Born and raised in Canada, Henderson earned his bachelor of science degree in mathematics from the University of Winnipeg in 1970 and his Ph.D. in economics from the University of California, Los Angeles, in 1976.

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Recent Commentary

Analysis and Commentary

CHOMP Calls Out For Patients

by David R. Hendersonvia EconLog
Thursday, April 23, 2020

Believe it or not, there are times you shouldn’t shelter in place… Times you should not shelter in place When you suspect you’re having a heart attack or stroke When you are seriously or critically ill When you normally wouldn’t have given a second thought about going to the Emergency Department One of the disheartening fallouts from COVID-19 is that we are seeing some patients put off their emergency care because of fear about COVID-19 at hospitals.

Analysis and Commentary

Preliminary Report On Debate With Justin Wolfers

by David R. Hendersonvia EconLog
Wednesday, April 22, 2020

I thought the debate went very well. Justin Wolfers is a nice guy with a sense of humor. I particularly liked his joking around before the debate when Gene Epstein asked him how he met his American wife. I also liked his Aussie humor about New Zealand. At one point in the debate, I almost summed up my case by saying “It’s the vibe.” Fans of the Australian movie The Castle would get the humor, and I’m guessing that Justin is a fan.

In the News

Reminder Of Tomorrow's Debate

featuring David R. Hendersonvia EconLog
Monday, April 20, 2020
The U.S. economy should be liberated from the government’s lockdowns right away.
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The Assault on Wealth

by David R. Hendersonvia Hoover Digest
Monday, April 20, 2020

Socialism may seem cool all of a sudden, but confiscating wealth is just plain wrong—and does nothing to help the poor or anyone else.

Analysis and Commentary

Henderson Versus Wolfers On The Shutdown

by David R. Hendersonvia EconLog
Sunday, April 19, 2020

On Tuesday, April 21 at 6:00 p.m. EDT, I’ll be debating Justin Wolfers about whether the lockdowns should be ended immediately.

Analysis and Commentary

When Ignorant Bureaucrats Make Your Decisions For You

by David R. Hendersonvia EconLog
Friday, April 17, 2020

EVEN IF 70 percent of county residents follow all the social-distancing rules, Monterey County will have an astonishing 33,000 people sick with coronavirus in the next six weeks and its hospitals will be overrun with nearly 1,000 seriously ill patients, according to data county health officer Edward Moreno presented to the board of supervisors this week.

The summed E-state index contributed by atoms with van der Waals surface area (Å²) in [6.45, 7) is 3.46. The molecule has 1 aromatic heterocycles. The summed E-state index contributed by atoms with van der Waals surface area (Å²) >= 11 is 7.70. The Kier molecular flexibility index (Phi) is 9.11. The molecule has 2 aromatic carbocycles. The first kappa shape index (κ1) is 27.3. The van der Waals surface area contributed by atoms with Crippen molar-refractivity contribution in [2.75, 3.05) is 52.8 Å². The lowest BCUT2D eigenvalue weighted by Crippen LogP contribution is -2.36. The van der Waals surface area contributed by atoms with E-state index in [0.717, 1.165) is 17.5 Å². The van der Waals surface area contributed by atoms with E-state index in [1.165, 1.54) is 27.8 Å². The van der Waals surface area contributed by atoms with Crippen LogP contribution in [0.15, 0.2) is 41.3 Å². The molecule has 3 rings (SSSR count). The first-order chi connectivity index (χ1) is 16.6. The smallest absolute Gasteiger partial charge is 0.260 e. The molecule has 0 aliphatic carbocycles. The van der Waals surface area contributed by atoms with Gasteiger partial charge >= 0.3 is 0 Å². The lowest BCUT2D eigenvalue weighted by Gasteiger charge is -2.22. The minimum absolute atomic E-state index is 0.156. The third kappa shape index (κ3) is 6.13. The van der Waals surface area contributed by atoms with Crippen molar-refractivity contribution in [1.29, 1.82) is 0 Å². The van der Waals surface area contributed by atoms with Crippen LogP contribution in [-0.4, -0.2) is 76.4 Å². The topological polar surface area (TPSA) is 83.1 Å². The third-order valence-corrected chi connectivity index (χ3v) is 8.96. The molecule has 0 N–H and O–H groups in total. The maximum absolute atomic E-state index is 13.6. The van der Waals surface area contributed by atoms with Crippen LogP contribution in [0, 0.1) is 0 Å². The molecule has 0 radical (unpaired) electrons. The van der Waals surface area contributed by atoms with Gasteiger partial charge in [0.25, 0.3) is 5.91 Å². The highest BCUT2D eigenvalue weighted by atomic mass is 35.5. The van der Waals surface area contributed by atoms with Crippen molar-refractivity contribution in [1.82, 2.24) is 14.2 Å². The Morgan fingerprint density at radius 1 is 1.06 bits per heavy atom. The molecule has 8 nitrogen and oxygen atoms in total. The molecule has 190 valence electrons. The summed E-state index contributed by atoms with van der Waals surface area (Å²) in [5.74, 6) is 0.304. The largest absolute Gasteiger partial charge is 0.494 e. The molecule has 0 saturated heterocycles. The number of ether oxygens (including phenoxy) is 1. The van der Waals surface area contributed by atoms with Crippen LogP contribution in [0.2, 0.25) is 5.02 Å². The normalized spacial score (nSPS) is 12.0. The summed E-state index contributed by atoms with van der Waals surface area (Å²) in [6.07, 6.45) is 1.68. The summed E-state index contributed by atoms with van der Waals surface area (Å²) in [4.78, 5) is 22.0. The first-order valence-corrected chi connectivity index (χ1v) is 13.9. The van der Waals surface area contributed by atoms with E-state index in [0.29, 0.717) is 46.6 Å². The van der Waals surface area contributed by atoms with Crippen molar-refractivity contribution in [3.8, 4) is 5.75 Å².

Analysis and Commentary

Love Them Anyway

by David R. Hendersonvia The Library of Economics and Liberty
Thursday, April 16, 2020
Two years ago, I posted a poem that appears at the end of a movie about actress and inventor Hedy Lamarr. The poem was written by Kent M. Keith and Ms. Lamarr liked reading it to her children. A friend and I were talking about it on the phone and we both found needed inspiration from it during these trying times.
Analysis and Commentary

Flattening The Curve And Moving The Goalposts

by David R. Hendersonvia EconLog
Thursday, April 16, 2020

My friend and fellow economist Ben Powell, head of the Free Market Institute at Texas Tech University, wrote on Facebook this morning: Like many people, I’ve been following the various COVID numbers with interest and have become aware of the various data problems with many of them.

Analysis and Commentary

Is Joy Reid A Libertarian?

by David R. Hendersonvia EconLog
Wednesday, April 15, 2020

Or, at least, is Joy Reid someone who understands that there’s no such thing as a free lunch?

Analysis and Commentary

Whitehouse Is Right And Cruz Is Wrong

by David R. Hendersonvia EconLog
Tuesday, April 14, 2020

The United States Joins OPEC. What does it tell you about Republican sincerity when supposedly “free market” Republicans are out supporting a cartel, and lose it when the cartel breaks and prices go down for consumers? As long as it’s fossil fuel interests, nothing else matters.